UK new car industry better prepared for second lockdown
This is the latest report in a series of weekly updates for industry colleagues from Rachael Prasher, managing director of What Car? and Haymarket Automotive. Quoted poll data is from more than 6100 whatcar.com users.
On Saturday, the Government announced another national lockdown that will mean dealerships across England will once more have to close their doors to the public from Thursday, 5 November – retailers in Wales have been shut since 23rd October.
It is another blow to the industry, which has been on the road to recovery since the first lockdown was in effect between March and June.
If there is a positive to take from the latest news, it is that the industry is better prepared this time around. Businesses have invested significantly in online retail systems and processes over the past six months. We’ve seen acceleration in the evolution of the digital sales environment; among developments, Groupe PSA has launched a virtual showroom hub across all of its brands, while existing services such as the Skoda Live Tour have helped potential buyers view and inspect cars from the comfort of their own homes via live video chat.
Our previous research of in-market buyers in July found 13.7% saying that the pandemic had made them more likely to speak to a dealer via a video chat than visiting them in person, showing that consumers are slowly adapting to online buying. Nearly a quarter of the same in-market buyers told us they were confident to buy a vehicle without test driving it first.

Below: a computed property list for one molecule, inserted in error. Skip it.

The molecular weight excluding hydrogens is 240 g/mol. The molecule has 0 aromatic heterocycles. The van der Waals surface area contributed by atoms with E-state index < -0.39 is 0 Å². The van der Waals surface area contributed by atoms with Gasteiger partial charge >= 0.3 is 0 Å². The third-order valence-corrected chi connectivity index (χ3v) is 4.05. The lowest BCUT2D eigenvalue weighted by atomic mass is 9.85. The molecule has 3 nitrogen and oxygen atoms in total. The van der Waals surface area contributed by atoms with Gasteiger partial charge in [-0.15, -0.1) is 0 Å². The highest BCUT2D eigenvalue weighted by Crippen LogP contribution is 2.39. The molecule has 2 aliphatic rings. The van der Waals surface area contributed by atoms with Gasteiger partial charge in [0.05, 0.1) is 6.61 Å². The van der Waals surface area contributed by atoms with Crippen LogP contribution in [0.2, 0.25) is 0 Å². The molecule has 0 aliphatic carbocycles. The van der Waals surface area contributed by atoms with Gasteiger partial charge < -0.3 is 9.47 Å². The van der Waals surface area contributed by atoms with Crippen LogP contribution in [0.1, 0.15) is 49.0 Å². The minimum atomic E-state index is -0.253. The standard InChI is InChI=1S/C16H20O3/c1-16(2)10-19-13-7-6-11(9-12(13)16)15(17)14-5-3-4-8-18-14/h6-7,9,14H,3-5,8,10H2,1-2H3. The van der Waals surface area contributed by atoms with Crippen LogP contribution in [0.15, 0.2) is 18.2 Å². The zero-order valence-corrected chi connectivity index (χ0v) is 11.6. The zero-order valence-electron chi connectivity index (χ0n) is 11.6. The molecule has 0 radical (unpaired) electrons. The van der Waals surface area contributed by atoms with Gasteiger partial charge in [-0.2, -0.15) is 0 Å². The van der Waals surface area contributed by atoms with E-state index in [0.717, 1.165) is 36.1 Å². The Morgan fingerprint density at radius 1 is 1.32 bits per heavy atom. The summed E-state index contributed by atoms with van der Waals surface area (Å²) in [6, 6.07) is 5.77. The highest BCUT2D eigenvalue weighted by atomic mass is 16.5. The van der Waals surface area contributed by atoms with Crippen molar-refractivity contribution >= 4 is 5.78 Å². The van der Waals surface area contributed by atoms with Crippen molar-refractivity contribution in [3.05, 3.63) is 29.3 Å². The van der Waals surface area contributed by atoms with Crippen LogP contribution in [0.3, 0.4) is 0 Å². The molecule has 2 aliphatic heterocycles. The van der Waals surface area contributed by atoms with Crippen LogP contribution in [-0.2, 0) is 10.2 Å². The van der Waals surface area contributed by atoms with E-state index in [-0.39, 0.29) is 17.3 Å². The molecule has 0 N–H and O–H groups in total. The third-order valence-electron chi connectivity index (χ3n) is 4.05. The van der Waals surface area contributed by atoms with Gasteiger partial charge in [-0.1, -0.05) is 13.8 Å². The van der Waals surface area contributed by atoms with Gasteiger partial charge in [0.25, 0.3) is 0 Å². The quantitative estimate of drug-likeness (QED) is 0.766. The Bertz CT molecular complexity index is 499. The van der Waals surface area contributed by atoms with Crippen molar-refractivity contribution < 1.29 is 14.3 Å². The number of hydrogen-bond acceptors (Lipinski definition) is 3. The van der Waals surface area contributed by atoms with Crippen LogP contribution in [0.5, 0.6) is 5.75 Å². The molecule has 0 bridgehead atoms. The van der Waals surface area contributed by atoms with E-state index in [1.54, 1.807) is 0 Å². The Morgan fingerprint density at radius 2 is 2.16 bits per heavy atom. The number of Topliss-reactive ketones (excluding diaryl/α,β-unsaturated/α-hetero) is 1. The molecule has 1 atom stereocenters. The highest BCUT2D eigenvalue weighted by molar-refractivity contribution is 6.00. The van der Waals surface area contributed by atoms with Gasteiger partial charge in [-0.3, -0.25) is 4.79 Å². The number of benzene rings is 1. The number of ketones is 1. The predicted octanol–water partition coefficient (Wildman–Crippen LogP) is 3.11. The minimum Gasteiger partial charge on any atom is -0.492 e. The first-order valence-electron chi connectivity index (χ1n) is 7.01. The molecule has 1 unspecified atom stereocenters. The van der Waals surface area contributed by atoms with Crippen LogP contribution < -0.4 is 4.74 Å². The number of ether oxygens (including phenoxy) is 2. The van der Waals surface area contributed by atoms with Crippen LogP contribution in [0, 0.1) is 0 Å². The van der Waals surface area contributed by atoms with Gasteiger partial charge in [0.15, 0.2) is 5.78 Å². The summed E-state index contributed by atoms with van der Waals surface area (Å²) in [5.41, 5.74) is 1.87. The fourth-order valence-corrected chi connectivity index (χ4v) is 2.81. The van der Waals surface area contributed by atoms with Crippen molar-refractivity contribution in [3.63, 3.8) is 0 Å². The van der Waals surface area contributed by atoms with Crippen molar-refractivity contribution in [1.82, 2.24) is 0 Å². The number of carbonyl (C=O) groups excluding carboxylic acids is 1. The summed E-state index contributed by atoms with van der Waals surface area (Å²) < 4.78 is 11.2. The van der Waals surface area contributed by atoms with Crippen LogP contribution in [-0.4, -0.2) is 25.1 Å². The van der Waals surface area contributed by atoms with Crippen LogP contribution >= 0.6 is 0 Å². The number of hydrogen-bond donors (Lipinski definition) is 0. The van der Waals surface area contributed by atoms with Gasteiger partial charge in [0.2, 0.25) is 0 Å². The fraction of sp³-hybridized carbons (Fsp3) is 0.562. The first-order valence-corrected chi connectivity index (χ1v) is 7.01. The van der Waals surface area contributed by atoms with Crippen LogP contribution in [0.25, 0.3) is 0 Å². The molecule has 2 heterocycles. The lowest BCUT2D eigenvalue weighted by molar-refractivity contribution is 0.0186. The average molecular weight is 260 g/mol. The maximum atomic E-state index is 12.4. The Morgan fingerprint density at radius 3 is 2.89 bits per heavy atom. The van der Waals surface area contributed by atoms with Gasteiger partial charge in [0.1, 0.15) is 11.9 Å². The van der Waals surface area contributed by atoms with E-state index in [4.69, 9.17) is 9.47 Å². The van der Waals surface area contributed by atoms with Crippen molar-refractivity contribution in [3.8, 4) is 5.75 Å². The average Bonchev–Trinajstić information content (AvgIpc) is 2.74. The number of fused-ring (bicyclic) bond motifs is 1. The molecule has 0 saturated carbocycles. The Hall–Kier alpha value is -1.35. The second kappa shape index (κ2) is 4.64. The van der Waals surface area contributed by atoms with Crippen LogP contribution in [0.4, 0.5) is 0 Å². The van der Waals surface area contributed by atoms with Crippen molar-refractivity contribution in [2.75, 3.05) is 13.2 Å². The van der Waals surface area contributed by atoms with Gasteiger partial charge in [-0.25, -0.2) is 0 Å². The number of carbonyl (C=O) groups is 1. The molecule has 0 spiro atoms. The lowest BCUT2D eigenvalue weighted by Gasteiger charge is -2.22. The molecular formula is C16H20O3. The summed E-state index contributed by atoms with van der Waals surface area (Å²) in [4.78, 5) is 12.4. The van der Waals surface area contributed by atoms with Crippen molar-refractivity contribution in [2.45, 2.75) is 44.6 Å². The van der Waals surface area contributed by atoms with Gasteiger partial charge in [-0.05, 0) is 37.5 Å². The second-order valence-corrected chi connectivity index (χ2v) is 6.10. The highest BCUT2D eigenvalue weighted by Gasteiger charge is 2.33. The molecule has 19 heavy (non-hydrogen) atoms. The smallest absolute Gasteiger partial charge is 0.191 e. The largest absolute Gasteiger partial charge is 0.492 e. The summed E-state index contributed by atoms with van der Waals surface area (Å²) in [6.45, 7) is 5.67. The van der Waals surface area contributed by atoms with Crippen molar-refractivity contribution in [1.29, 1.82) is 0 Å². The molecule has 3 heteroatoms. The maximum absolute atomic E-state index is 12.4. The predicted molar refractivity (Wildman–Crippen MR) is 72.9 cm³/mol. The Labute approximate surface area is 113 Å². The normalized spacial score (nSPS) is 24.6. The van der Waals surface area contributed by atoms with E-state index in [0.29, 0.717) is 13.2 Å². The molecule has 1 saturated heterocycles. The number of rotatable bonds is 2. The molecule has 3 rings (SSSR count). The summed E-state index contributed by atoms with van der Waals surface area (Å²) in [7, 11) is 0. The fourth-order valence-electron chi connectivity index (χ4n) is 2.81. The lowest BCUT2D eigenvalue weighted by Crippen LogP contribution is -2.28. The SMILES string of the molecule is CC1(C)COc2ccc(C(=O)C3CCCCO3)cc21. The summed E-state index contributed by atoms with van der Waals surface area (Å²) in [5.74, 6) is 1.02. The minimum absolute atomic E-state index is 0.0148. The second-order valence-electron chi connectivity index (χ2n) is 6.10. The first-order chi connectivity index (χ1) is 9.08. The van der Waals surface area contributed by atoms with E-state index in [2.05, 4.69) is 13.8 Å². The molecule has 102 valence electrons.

It’s also clear that there is still underlying demand in the market. Just before the lockdown was announced, we conducted a study with 6166 in-market buyers and found that 19.4% were looking to buy in the next four weeks, while 19.5% were looking to purchase within a three-month period. How this will translate into actual purchases, with retailers now forced to close, is hard to estimate, but we will keep monitoring the buying intentions of – and timeframes for – buyers as the weeks progress.
The Government has also not ruled out ‘click-and-order’ deliveries, which will help retailers to complete deliveries of new vehicles. Our latest research found 26.0% of in-market buyers are willing to wait up to four weeks for a new vehicle, with 22.2% happy to wait for up to eight weeks. So there are reasons for optimism among retailers and OEMs who have embraced the online sales environment.
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